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Transfer the marital home during, not after, divorce

It's in each party's interest to wrap up property issues during the divorce and not wait till after, when things can get a lot more complicated.

"Doing the deed: Some property-related tips for divorcing couples"
By Adam Whiteman
Real Property - November 2017

Making sure the family house gets properly transferred in a divorce should be high on every lawyer's to-do list, according to Adam Whiteman in the November Real Property newsletter. This means seeing to it that "the property gets quitclaimed and recorded as necessary and…the mortgage is refinanced or…some other agreement is put in place to remove the non-owning spouse from any mortgage that encumbers the property," he writes. Waiting till the divorce is over is asking for trouble, for reasons he explains in depth.

Here are a few of his tips for lawyers on either side of the transfer.

When you represent the spouse receiving the house -

See that the deed is transferred while the case is underway. "It is very difficult to get the opposing party to sign a quitclaim deed to you after the case is closed, and it can be time-consuming and costly to bring the matter back into court."

Likewise, "try to avoid clauses [in the marital settlement agreement] that require the parties to sell property and split the proceeds after the divorce is finalized," Whiteman writes. "This is a recipe for trouble." One of the parties may die or subsequently decide not to sell, he writes. "Try to creatively address these issues [while the divorce is pending] by refinancing and paying off one spouse, or by crediting one spouse based on an agreed value."

Make sure the marital settlement agreement matches the deed. Start by examining the deed and not relying on the client's description of how the property is titled, Whiteman writes. "A mistake I have seen is where the parties wanted to 'keep their property in joint tenancy,' and that is the way the divorce attorney drafted the marital settlement agreement," Whiteman writes. The problem: They actually held the property as tenants by the entirety. When the husband died, "[t]he estate claimed that under Illinois law, the effect of a divorce in Illinois is to convert a tenancy by the entirety deed to a tenancy in common and that the estate, therefore, owned a 50 percent interest in the property."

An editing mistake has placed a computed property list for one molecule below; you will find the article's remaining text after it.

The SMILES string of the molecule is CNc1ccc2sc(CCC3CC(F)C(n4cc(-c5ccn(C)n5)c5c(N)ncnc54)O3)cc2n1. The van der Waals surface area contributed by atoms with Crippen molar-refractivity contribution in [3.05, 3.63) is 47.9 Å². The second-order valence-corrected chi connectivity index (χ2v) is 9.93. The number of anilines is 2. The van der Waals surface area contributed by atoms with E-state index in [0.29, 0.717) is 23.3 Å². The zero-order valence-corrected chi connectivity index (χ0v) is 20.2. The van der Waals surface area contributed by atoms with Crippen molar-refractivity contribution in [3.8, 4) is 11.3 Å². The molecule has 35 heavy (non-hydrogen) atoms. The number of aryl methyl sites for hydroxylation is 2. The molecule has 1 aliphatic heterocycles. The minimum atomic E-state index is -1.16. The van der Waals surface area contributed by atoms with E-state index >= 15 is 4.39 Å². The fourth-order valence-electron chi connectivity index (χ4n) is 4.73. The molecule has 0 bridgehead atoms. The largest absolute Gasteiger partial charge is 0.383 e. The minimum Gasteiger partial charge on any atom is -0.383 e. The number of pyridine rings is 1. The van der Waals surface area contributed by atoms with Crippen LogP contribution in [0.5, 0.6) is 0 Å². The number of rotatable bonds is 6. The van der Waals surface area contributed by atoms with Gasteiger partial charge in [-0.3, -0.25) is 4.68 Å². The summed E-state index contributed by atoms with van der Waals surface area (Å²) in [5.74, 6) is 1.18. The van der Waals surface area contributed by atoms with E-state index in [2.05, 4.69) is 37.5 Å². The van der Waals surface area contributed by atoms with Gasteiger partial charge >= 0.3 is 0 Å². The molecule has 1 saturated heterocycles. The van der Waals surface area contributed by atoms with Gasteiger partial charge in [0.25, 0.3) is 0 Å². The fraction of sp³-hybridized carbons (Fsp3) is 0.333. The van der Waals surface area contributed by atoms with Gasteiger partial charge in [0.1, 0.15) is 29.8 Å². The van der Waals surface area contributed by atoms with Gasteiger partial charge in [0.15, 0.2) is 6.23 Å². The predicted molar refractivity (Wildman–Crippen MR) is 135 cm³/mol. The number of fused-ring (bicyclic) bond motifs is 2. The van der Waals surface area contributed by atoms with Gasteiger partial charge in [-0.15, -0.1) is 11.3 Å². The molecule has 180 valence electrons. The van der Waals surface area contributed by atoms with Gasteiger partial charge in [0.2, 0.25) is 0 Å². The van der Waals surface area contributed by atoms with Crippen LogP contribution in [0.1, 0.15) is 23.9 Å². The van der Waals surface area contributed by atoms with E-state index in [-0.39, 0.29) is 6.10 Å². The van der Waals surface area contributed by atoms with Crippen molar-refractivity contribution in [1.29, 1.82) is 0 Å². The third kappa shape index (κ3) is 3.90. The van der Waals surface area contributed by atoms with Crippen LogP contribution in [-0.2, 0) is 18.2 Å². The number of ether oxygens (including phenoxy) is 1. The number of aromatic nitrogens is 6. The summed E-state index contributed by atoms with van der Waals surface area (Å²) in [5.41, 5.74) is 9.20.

Refinance and get the ex's name off the mortgage. Your client "may be tempted to keep the old mortgage and just keep making payments thinking that [his or her] name is on the deed and that is all that matters." That's a bad idea for many reasons, Whiteman writes.

For example, "if your ex goes bankrupt [and is still on the mortgage], you might not be able to sell your property until you or your lender file a motion in bankruptcy court to have the bankruptcy stay lifted with regard to the property." And if you have to do a short sale, "your lender may require that your ex (whose name is still on the mortgage) sign certain documents relating to the short sale or prove that their assets should not be considered for purposes of the short sale approval process."

Even with a conventional sale, "your title company (or the buyer's attorney) might demand that your ex sign a document waiving any potential homestead rights," Whiteman writes.

When you represent the transferring spouse -

Get his or her name off the deed. If your client balks, explain it this way: "[I]f a property tax bill is due, you are liable for it," Whiteman writes. "If someone slips and falls on the property, you can be sued. If a gas or water bill needs to be paid, get out your checkbook. If your ex stops making mortgage payments and a foreclosure case is commenced, you will be named as a party."

Likewise for the note and mortgage. As an ex-spouse, even when your name is off the deed, "if your name is still on the note and/or mortgage after the divorce, you are still liable for the debt. The bank will not care that you got divorced…. Also, your old note and mortgage with your ex may affect your credit and your ability to obtain a new mortgage on different property," Whiteman writes.

Fred A. Joshua | FRED A. JOSHUA, P.C.

Divorce Lawyer, Child Custody

Serving Homer Glen, IL and surrounding areas

Telephone: 312-912-9800 | Fax: 312-256-2066

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